5.  The co-operation of the esquimaux settlement of Greenlanders having been found as high as Whale Sound, and probably extending still further along the coast. The point I would endevor to attain would be the highest attainable point of Baffin's Bay, from, if possible, pursuing the sound known as Smith's Sound, advocated by Baron Wrangell as the most eligible site for reaching the North Pole.
As a point of departure, this is two hundred and twenty miles to the north of Beechy Island, the starting point of Sir Edward Belcher, and seventy miles north of the utmost limits seen or recorded in Wellington Channel.
The party will consist of some thirty men, with a couple of launches, sleds, dogs, and gutta percha boats. The provisions will be pemmican - a preparation of dried meat packed in cases, impregnable to the appetite of the polar bear. Dr. Kane, after stating that his expedition will leave the United States in time to reach the bay at the earliest season of navigation, says:
After reaching the settlement of Uppernavik, we take in a supply of Esquimaux dogs, and a few picked men to take charge of the sled. We then enter the ice of Melville Bay, and, if successful in its penetration, hasten to Smith's Sound, forcing our vessel to the utmost navigable point, and there securing her for the winter. The operations of search, however, are not to be suspended. Active exercise is the best safeguard against the scurvy; and, although the darkness of winter will not be in our favor, I am convinced that, with the exception perhaps of the solstitial period of maximum obscurity, we can push forward our provision deposites by sled and launch, and thus prepare for the final efforts of our search.
In this I am strengthened by the valuable opinion of my friend, Mr. Murdaugh, late the sailing master of the Advance. He has avocated this very Sound as a basis of land operations. And the recent journey of William Kennedy, Commanding Lady Franklin's last expedition, shows that the fall and winter should no longer be regarded as lost months.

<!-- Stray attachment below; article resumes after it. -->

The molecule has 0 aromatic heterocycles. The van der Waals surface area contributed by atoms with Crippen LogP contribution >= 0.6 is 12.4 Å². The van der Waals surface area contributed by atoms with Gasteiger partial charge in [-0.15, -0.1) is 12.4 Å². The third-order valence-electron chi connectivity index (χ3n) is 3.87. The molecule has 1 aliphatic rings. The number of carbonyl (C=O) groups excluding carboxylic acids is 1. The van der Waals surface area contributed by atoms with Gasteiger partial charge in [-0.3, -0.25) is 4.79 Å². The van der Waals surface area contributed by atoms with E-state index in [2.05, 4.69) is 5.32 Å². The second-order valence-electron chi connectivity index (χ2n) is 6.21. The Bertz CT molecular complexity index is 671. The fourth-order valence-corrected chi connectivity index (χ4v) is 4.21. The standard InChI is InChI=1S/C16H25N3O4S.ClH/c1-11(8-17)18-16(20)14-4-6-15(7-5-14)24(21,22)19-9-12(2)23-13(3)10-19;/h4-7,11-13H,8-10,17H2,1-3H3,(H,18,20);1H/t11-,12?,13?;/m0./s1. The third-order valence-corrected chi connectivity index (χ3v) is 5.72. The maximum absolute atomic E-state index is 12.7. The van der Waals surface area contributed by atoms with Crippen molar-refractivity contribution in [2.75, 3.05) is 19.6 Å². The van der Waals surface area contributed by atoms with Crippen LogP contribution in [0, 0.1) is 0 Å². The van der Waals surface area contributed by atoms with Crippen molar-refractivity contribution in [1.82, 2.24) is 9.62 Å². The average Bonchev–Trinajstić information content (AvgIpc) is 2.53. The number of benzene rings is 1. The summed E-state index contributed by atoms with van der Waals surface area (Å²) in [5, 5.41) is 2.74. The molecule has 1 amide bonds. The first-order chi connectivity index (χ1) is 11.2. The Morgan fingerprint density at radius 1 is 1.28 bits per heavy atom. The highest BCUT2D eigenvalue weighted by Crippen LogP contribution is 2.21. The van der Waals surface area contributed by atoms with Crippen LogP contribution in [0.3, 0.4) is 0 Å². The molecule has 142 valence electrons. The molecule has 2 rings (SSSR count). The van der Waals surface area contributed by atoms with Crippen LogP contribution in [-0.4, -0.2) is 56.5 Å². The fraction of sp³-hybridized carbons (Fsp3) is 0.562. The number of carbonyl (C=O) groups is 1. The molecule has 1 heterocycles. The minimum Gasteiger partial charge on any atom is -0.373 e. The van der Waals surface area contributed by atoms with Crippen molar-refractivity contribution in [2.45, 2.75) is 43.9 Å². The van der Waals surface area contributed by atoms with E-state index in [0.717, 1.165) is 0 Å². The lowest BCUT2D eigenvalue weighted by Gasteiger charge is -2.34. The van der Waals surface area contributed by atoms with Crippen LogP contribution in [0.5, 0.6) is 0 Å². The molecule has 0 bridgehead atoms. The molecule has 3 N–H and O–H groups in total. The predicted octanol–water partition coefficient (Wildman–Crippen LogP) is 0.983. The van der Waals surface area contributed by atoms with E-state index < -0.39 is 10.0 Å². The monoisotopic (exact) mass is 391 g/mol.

The sleds, which consitute so important a feature of our Expedition, and upon which not only our success but our safety will depend, are to be conducted with extreme care. Each sled will carry the blanket, bags, and furs of six men, together with a measured allowance of pemmican. A light tent of Indian rubber cloth, of a new pattern, will be added; but for our nightly halt  the main dependence will be  the snow-house of the Esquimaux.  It is almost incredible, in the face of obstacles, to what extent a well-organized sled party can advance. The relative importance of every ounce of weight can be calculated, and the system of advanced depots of provisions organized admirably.
Alcohol or tallow is the only fuel, and  the entire cooking apparatus, which is more for thawing the snow for tea-water than for heating food, can be carried in a little bag. Lieut. McClintock, of Commander Austen's expedition, travelled thus 800 miles; the collective journeys of the expedition equalled several thousand, and Baron Wrangell made, by dogs, 1553 miles in 74 days, and this over a fast frozen ocean.
 But the greatest sled journey upon record is that of my friend, Mr. Kennedy, who accomplished nearly 1,400 miles, most of it in mid-winter, without returning upon his track to avail himself of deposited provisions. His only food, and we may here learn the practical lesson of the traveller to avoid unnecessary baggage, was Pemmican, and his only shelter the Snow House.
It is my intention to cover each sled with a gutta-percha boat, a contrivance which the experience of the English has shown to be perfectly portable. Thus equipped, we follow the tread of the coast, seeking open water.
Once there, if such a reward  awaits us, we launch our little boats, and, bidding God speed us, embark upon its waters.
Dr. kane concluded by advocating the organization of scientific band of explorers.
Dr. Hawks then addressed the meeting in a few remarks upon the organization recommended by Dr. Kane, and submitted the following resolutions:
Resolved, That the Society regard with grateful interest the exertions of the Secretary of the Navy to advance the researches of physical geography and its attendant sciences, and they specially tender him their thanks for his liberality in lending the aid of his department to the expedition designed for the Arctic seas.
These resolutions were unanimously adopted, and a committee appointed accordingly; after which the meeting separated.